PRC-backed cyberespionage campaign extends beyond Dutch targets: Dutch intelligence officials announced that a PRC-linked cyberespionage campaign that breached the Dutch Ministry of Defense is likely “more extensive than previously known”, with hackers maintaining access to computer systems even after software updates and infiltrating dozens of Western governments, international organizations, and numerous defense companies. Research Analyst Etienne Soula said, “The cyber campaign brought to light by the Dutch Ministry of Defense is but the latest example of the PRC’s constant and global efforts to infiltrate its rivals’ information technology (IT) systems. The scale and sophistication of this campaign is a reminder that cyber operations remain a key component of the PRC’s toolkit when seeking to gather or steal data from democratic states and institutions.”

In Case You Missed It

  • Germany was Russian disinformation campaigns’ biggest target leading up to the European Parliament elections, according to a spokesperson from the European Commission.
  • The United States and Poland launched a joint project to support Ukraine’s efforts to combat Russian disinformation, alongside representatives from 12 countries.
  • A pro-Russian hacking group targeted Dutch political parties with cyberattacks, causing website problems for three parties on the day the country voted in the European Parliament elections.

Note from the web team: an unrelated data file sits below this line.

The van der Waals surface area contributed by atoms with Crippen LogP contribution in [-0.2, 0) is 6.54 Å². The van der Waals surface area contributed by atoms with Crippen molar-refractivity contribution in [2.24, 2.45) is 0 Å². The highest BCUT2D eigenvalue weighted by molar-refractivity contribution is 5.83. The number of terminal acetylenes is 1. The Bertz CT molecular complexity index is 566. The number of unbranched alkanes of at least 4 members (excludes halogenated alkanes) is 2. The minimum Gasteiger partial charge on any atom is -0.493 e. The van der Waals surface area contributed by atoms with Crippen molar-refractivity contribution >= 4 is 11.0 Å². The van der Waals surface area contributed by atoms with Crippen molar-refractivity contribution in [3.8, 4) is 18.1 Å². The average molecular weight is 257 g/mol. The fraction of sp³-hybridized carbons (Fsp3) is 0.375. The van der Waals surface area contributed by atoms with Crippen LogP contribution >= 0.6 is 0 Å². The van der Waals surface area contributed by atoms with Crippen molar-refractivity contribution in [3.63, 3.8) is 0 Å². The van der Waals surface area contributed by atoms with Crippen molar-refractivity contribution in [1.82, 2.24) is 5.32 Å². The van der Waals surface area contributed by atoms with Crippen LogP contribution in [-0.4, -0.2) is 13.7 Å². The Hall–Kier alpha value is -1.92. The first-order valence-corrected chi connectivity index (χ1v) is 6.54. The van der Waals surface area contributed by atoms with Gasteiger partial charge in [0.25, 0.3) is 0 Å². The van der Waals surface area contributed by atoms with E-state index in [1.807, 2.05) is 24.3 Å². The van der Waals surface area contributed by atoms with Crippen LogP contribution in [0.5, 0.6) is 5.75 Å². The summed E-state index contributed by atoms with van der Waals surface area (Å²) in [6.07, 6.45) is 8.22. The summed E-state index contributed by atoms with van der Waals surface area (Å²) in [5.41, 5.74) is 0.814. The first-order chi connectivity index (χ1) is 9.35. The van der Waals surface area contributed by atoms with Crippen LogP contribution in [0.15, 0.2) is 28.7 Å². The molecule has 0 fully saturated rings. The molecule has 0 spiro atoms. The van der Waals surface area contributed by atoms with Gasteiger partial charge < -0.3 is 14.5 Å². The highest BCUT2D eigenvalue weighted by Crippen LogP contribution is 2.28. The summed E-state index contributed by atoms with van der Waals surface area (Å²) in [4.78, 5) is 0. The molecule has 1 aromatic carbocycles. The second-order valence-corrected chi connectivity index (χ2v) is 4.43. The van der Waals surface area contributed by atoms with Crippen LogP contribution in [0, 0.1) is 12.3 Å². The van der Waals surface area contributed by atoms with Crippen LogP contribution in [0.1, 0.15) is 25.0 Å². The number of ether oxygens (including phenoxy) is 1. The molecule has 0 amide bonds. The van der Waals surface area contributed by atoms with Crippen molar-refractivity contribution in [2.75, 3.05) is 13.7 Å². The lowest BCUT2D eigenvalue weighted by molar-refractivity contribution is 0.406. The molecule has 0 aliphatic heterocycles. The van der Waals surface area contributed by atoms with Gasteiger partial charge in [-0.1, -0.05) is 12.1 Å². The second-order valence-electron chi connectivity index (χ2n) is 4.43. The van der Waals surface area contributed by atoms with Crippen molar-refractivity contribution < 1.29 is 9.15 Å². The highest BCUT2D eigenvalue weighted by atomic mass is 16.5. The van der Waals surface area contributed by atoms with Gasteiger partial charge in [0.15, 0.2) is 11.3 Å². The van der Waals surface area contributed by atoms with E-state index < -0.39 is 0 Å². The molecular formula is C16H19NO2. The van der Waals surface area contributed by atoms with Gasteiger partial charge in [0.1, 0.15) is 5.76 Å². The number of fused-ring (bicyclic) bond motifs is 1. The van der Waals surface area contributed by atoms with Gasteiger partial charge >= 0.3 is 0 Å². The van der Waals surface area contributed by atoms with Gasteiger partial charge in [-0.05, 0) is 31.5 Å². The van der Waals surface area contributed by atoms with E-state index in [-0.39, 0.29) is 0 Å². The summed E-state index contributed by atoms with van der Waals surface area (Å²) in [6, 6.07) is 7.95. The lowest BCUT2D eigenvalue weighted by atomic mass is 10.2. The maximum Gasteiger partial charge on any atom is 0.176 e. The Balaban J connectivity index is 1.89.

• PRC and Russian information campaigns are weaponizing female likeness online, employing fake social media accounts with female avatars—some AI-generated, others stolen from authentic users—to spread propaganda.
  • A Russian intelligence operative conducted influence operations in Europe for years, offering to pay journalists to plant propaganda articles and arranging journalists’ trips to Russian-occupied territories in Ukraine.

ASD in the News

Despite Shift To Far Right In EU Vote, Von Der Leyen Says Centrists Held Against ‘Extremes’. Senior Manager for Europe and Fellow Vassilis Ntousas quoted in Radio Free Europe/Radio Liberty

Africa News Tonight: ANC explores options in South Africa, experts warn more needed to fight disinformation, China expands Africa arms trade. Senior Fellow Bret Schafer interviewed on VOA Africa

Russian propaganda includes deepfakes and sham websites. ASD’s Information Laundromat highlighted in NPR

乌克兰和平峰会在即,中国缺席会重创其国际声誉吗? (With the Ukraine peace summit just around the corner, will China’s absence hit its international reputation?) Research Analyst Etienne Soula quoted in VOA Chinese

Έρευνα ΣΚΑΪ: Ρωσική προπαγάνδα μέσω ιστοσελίδων και στην Ελλάδα (SKAI investigation: Russian propaganda spreads through websites in Greece). Senior Fellow Bret Schafer interviewed on SKAI.gr

Elecciones europeas: la extrema derecha apuesta a una conquista inédita del poder (European elections: the far right is betting on an unprecedented conquest of power). Senior Manager for Europe and Fellow Vassilis Ntousas quoted in La Tercera

赞习近平是“卓越领导人”:谷歌AI机器人的亲北京“立场”让美议员担忧 (Praise Xi Jinping as an “excellent leader”: Google’s AI bot’s pro-Beijing “stance” worries US lawmakers). ASD/Brookings Institution report highlighted in VOA Chinese

Quote of the Week

“We came out with guidance on how we’re going to tabulate ballots to get the information to Nevadans when they want it on election night. Because inaccurate information has been put out there, what my team has gone through … has been pretty significant.”


—Nevada Secretary of State Cisco Aguilar, speaking at a virtual panel hosted by Issue One last week about the potential impact of AI chatbots spreading disinformation about elections.

The views expressed in GMF publications and commentary are the views of the author alone.